Ingredient Spotlight: Chamomile
What’s not to love about chamomile? It’s an adorable, fluffy little flower bud with a sweet smell and an equally sweet honey flavor when steeped. In a fast-paced world of traffic jams, political turmoil, and overstimulation, nature’s calming flower can help us slow our roll. Chamomile calms the mind and eases anxiety. This natural herbal tea uplifts, without a prescription or side effects. Bright yellow and white, it depicts lightness and sunshine. It’s a little flower with a positive attitude! But, chamomile is more than just a pretty face.
Chamomile has been used since ancient times to treat a variety of ailments. Modern scientific research has confirmed that volatile oils, flavonoids, and phytochemicals in chamomile have significant health benefits. Bisabolol has shown promise in a number of studies, and can reduce inflammation caused by lipopolysaccharides. Chamazulene and matricine were also found to have anti-inflammatory properties that were similar to fully synthetic medications, yet they are found naturally in the chamomile flower. Lab tests have revealed that the flavonoid apigenin suppresses cancer cells.
- Reduces depression and anxiety naturally without side effects
- Increases milk production in nursing mothers and stimulates lactation
- Helps reduce inflammation and damage for stomach ulcers
- Protects and strengthens the kidneys
- Natural treatment for insomnia
- Relaxes muscles and helps to relieve sore muscles and spasms
Chamomile has been used to treat a wide variety of ailments, both mental and physical. Chamomile can be used for stress reduction. It has a calming effect and can settle the mind, allowing the drinker to relax. It can be used to reduce anxiety and calm the nervous system. It also relaxes the muscles, relieving stress-related tension in the body.
The calming effect of chamomile tea is not reserved for the mind! As a topical solution, and as a beverage, it calms irritation and inflammation. Chamomile flowers applied to the skin can soothe redness. Drinking the tea can help to alleviate symptoms of IBS, bloating, and digestive discomfort. Drinking chamomile after a meal can also aid the digestive process.
The dainty chamomile flower has a rich history and has been revered since ancient days. Depictions of chamomile flowers can be found as far back as hieroglyphics from ancient Egypt. Egyptian nobles utilized the crushed herb as a cosmetic for calming skin inflammation. It was also a major ingredient used in the embalming fluid for mummifying and preserving pharoahs. The bright flower was associated with Ra, the sun god and the creator. The etymology of the name “chamomile” can be traced back to the ancient Greek “chamomaela,” or “ground apple.” The sweet smell and taste of chamomile probably awarded it such a name. Dioscorides, a major physician during the reign of Nero, is said to have used chamomile as a treatment for digestive, nervous, and liver diseases. In ancient Rome, Pliny came to find similar medicinal uses for the herb; It was used to treat liver and kidney inflammation. In the Anglo-Saxon settlements of ancient England, chamomile was held in very high esteem and dubbed one of the nine sacred herbs.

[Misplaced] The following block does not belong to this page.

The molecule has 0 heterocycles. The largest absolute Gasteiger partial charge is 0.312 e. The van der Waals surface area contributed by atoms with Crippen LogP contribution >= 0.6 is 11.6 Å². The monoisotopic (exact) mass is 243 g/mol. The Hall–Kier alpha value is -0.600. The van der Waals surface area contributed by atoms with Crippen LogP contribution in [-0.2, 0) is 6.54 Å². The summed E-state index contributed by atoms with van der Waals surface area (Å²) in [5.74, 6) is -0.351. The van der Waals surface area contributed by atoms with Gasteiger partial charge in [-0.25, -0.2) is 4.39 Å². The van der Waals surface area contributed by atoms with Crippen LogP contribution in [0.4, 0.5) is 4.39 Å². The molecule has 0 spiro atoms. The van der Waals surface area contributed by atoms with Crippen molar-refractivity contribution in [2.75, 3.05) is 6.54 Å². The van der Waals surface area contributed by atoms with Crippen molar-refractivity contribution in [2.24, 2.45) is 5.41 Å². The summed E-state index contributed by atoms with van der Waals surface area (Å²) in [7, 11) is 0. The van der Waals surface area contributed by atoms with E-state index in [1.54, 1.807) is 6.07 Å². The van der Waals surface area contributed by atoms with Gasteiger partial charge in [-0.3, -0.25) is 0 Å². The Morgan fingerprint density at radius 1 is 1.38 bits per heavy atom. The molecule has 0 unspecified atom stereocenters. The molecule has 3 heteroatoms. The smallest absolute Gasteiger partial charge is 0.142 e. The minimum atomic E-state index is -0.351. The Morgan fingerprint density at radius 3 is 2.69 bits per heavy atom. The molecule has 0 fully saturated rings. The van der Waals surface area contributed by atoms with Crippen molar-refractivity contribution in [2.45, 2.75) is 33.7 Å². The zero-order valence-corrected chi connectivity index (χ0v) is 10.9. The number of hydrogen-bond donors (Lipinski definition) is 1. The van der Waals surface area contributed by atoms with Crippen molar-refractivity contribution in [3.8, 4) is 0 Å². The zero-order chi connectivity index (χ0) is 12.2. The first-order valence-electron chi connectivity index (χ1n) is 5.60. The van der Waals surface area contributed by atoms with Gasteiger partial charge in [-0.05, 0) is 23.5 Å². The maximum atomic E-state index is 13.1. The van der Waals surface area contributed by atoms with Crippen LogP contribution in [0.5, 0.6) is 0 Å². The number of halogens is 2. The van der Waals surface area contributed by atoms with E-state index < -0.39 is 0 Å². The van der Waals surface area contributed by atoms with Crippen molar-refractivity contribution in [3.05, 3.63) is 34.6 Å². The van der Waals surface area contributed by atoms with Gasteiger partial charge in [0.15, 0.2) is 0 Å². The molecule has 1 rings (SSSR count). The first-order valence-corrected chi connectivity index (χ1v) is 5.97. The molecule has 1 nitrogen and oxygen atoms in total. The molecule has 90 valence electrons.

How It Grows
Chamomile is a hearty herb that grows well in many different climates. It is native to Eastern Europe. However, chamomile is now grown pretty much worldwide. Hungary and India are the major producers of chamomile for distribution. Demand for chamomile is high, and it is utilized as a tea and an oil for its medicinal properties.
How To Drink
When selecting and brewing chamomile tea for its medicinal properties, it's important to choose high quality organic leave. Full leaf, organic chamomile that is not mixed with any other ingredients will provide the most potent availability of flavonoids and volatile oils. Loose leaf chamomile tea will provide more nutrients than crushed flowers available in bag form. A strainer that provides space for the leaves to become fully immersed will help to extract the most out of the leaves. The recommended brewing temperature is boiling, or 212 degrees. The tea should be steeped between 5 and 7 minutes.
A brewed mug of chamomile also has some added aromatherapeutic benefits. The scent of chamomile is calming and relaxing, and can ease the drinker and settle the nerves.
Chamomile has a natural sweetness, and the taste has been likened to apples. Honey or natural sugar can enhance the sweetness already present in the brew. It also tastes quite nice with a splash of milk or cream, and takes on a light refreshing flavor -- like milk and honey! If you are utilizing chamomile for its sleep-inducing and calming properties, be wary of adding too much sweetener, as sugar has a stimulating effect.
List of Contraindications and Side Effects
Studies have proven chamomile to be a safe treatment for babies. There is a lot of conflicting information regarding the safety of consuming chamomile tea while pregnant. For this, it is best to consult with your doctor. Chamomile is in the daisy family, and individuals allergic to ragweed or pollen may also be allergic to chamomile. Drinking chamomile tea can cause a multiplier effect when taken with anxiolytics (prescription anxiety medications), specifically benzodiazepines. For safety, it is not recommended to mix the two. Chamomile can also increase the effects of anticoagulant medications.
A Cup Of Calm
Brewing up a cup of chamomile can be a soothing experience. Whether you’re stressed at work or can’t fall asleep at home, it can help to soothe you. In addition, antibacterial and anti-inflammatory properties make it a healthy drink that can benefits everything from digestion to the skin! Being well-rested and calm eases the mind and body, leading to an overall feeling of well-being. Why not steep a hot mug of chamomile and simmer down?